A critical flaw discovered in software used in millions of devices across the world has cybersecurity experts worried.
The vulnerability, which was reported late last week, is in Java-based software known as “Log4j” that many software developers use to configure their applications. Its widespread use makes it a widespread problem.
UNSW Sydney Professor Salil Kanhere explained that “almost every bit of software we use will keep records of errors and other important events” – known as logs.
“Rather than creating their own logging system, many software developers use the open-source Log4j, making it one of the most common logging frameworks in the world,” he told 7NEWS.com.au.
“Attackers can trick Log4j into running malicious code by forcing it to store a log entry that includes a particular string of text.”
Many forms of enterprise and open-source software, including cloud platforms, popular apps and websites and email services, use Log4j – even Apple’s cloud computing service and one of the world’s most popular video games, Minecraft.
The hundreds of millions of devices around the world that access any one of these services could then be at risk from attempts to exploit the vulnerability.
The issue that enables the attack has been in the code for some time but was only recognised late last month by a security researcher at Chinese computing firm Alibaba Cloud.
The exact extent of the exposure is still unravelling
While it’s hard to say exactly how many Australians may be impacted, Professor Kanhere said in theory any device that’s exposed to the internet is at risk if it is running Apache Log4J.
He said – with all this in mind – the vulnerability is “very concerning”.
“Major technology players, including Amazon Web Services, Microsoft, Cisco, Google, Twitter, Apple and IBM have all found that at least some of their services were vulnerable and have been rushing to issue fixes and advise customers about how best to proceed.
“The exact extent of the exposure is still unravelling. Smaller developers and organisations who may lack resources and awareness will be slower to react and fix their products and services.”
Are hackers exploiting it?
Earlier this week, the US Head of the Department of Homeland Security’s Cybersecurity and Infrastructure Security Agency (CISA) Jen Easterly said: “a growing set” of hackers were actively attempting to exploit the vulnerability.
More than 100 hacking attempts per minute, according to data this week from cybersecurity firm Check Point.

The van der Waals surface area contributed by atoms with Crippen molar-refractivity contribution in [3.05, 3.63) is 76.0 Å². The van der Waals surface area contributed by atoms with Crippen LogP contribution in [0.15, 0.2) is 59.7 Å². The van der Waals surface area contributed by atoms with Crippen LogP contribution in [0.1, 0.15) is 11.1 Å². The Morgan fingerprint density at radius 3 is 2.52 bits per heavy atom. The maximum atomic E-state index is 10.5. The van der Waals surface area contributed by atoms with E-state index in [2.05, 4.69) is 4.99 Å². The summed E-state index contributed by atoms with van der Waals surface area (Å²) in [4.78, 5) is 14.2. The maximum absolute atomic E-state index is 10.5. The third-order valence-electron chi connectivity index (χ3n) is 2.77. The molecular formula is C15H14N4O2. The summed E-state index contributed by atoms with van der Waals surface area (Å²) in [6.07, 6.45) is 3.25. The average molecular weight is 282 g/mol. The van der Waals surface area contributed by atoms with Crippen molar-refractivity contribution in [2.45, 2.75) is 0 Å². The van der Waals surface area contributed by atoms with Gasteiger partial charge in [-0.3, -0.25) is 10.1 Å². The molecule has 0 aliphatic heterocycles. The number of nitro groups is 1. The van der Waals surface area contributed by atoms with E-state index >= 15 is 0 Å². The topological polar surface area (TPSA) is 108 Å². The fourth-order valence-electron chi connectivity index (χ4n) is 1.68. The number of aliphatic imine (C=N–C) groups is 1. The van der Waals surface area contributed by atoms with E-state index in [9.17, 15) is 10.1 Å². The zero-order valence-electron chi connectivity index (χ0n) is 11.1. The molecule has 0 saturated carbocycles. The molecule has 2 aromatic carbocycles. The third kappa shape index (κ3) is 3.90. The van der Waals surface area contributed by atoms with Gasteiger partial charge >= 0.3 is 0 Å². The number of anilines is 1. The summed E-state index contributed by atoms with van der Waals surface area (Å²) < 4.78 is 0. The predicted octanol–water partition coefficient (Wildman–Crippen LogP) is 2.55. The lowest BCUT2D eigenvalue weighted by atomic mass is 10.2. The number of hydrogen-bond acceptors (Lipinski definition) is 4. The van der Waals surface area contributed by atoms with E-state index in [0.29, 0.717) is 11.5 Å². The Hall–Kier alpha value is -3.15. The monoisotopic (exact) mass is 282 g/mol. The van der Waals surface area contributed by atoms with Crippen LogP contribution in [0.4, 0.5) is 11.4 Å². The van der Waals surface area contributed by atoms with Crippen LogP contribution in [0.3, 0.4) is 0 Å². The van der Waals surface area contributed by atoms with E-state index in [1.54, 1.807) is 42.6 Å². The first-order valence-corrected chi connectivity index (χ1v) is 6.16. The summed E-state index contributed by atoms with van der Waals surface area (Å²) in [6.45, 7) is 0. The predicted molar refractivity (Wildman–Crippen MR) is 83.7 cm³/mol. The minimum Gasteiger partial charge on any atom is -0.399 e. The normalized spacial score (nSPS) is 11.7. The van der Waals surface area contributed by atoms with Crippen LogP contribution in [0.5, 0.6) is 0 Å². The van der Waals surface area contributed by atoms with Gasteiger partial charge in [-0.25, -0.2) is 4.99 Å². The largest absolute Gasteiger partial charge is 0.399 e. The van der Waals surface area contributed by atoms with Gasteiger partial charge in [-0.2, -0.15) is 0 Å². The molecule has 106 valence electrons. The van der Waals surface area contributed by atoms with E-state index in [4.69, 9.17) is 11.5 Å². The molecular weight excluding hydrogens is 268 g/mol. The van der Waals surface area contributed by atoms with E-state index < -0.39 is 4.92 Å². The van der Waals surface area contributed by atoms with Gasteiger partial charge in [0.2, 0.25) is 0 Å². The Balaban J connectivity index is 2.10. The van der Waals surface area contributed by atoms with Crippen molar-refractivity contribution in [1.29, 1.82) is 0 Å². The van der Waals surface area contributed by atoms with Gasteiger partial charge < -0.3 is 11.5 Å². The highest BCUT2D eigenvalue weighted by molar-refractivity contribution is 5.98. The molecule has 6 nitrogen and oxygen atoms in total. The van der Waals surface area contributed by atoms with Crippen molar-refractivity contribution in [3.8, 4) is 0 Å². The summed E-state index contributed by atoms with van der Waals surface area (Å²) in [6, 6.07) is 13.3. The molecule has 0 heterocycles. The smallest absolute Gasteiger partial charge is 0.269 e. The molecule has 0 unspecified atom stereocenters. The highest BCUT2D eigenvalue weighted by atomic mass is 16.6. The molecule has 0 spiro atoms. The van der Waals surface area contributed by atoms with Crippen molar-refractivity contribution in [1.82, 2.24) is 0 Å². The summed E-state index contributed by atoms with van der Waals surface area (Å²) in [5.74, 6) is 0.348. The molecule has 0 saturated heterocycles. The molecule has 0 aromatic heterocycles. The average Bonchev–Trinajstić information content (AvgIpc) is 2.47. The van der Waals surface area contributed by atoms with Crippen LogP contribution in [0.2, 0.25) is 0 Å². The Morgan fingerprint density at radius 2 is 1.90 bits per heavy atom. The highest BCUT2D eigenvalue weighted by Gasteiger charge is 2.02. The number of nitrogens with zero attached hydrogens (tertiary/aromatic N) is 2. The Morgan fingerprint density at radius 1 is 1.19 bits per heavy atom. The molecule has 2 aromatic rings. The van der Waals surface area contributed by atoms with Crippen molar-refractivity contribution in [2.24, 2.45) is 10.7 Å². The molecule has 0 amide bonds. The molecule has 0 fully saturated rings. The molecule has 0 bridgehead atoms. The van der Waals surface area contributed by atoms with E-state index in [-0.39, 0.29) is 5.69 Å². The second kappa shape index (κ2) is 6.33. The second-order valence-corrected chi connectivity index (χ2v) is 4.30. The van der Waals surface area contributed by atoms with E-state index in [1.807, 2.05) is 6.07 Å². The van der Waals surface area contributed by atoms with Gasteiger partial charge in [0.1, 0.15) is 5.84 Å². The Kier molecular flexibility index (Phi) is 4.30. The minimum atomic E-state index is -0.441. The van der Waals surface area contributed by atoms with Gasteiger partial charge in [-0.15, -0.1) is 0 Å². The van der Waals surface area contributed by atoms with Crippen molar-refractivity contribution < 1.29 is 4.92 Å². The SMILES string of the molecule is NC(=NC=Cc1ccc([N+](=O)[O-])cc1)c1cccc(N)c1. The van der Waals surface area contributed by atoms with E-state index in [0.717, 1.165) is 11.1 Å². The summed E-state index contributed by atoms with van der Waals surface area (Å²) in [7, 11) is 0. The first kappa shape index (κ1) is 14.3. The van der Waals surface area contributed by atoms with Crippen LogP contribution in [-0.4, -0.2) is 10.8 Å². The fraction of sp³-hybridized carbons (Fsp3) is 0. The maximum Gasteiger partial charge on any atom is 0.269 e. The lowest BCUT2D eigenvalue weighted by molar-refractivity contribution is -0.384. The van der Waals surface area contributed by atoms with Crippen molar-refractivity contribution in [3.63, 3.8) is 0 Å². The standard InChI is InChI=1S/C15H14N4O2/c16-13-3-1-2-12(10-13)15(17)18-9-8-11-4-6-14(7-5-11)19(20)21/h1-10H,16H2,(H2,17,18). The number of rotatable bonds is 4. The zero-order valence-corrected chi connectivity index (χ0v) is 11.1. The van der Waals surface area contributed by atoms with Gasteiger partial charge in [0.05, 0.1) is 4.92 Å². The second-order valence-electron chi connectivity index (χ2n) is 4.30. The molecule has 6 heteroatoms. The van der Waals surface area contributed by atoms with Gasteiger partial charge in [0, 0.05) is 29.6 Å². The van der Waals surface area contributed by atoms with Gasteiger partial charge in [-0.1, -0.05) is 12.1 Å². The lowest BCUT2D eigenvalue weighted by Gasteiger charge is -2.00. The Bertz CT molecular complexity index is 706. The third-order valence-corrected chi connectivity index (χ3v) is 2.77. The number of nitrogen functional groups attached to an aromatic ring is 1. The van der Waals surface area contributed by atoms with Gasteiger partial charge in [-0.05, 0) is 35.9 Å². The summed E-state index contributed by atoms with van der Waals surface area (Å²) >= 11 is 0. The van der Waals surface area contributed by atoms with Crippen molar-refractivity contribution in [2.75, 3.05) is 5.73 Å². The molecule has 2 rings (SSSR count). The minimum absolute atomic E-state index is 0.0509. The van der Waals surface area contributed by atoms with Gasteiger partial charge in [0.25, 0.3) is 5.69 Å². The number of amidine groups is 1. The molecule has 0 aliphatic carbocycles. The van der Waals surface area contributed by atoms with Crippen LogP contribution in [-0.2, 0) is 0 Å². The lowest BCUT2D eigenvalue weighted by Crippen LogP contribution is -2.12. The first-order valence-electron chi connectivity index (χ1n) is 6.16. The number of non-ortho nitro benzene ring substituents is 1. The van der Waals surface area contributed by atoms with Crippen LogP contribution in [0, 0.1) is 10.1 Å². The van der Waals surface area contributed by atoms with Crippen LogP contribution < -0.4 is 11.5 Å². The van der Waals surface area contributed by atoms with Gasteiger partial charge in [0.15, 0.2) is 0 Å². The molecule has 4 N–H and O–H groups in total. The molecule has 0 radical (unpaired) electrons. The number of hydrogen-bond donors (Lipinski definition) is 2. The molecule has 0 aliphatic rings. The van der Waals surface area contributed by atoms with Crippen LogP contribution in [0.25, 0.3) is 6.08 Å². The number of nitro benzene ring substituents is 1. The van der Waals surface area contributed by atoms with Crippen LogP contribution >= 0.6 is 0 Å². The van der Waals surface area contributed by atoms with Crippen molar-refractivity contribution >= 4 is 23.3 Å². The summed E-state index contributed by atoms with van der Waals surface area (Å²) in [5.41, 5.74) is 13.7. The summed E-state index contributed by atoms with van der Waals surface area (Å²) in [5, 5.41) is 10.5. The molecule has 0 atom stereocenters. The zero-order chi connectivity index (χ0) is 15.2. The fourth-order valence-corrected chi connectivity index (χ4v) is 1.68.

Professor Kanhere said the range of impacts had already been broad due to the nature of the vulnerability.
“An attacker only needs to get the system to log a strategically crafted string of code,” he said, “from there they can load arbitrary code on the targeted server and install malware or launch other attacks.”
“So far, attackers have exploited the flaw to install crypto-miners on vulnerable systems, steal system credentials, burrow deeper within compromised networks, and steal data.”
This is a ticking time bomb for companies
Apache Software Foundation, a US nonprofit organisation that developed Log4j and other open-source software, has since released a security fix for organisations to apply.
However, with such a high number of hacking attempts happening each day, some worry the worst is to yet come.
CEO of cybersecurity firm TrustedSec David Kennedy said it will “take years to address this while attackers will be looking… on a daily basis (to exploit it)”.
“This is a ticking time bomb for companies.”
So, what can you do to protect yourself?
The pressure is largely on companies to act.
However, Professor Kanhere said users should identify whether their internet-facing devices, software or apps are running Log4j and upgrade them to the latest version of the library which includes the latest security patches.
“Also, update any enterprise software for which updates are made available by the vendors,” he added.
“It is also recommended to set up additional security measures for devices running Log4j to monitor for further attacks and intrusions.”
Professor Kanhere said while patches can be created very quickly, which has occurred here, “it takes time for everyone to apply them”.
“Software systems and web services are so complex, and so layered with dozens of stacked levels of abstraction, code running on code on code, that it could take months for all these services to update.”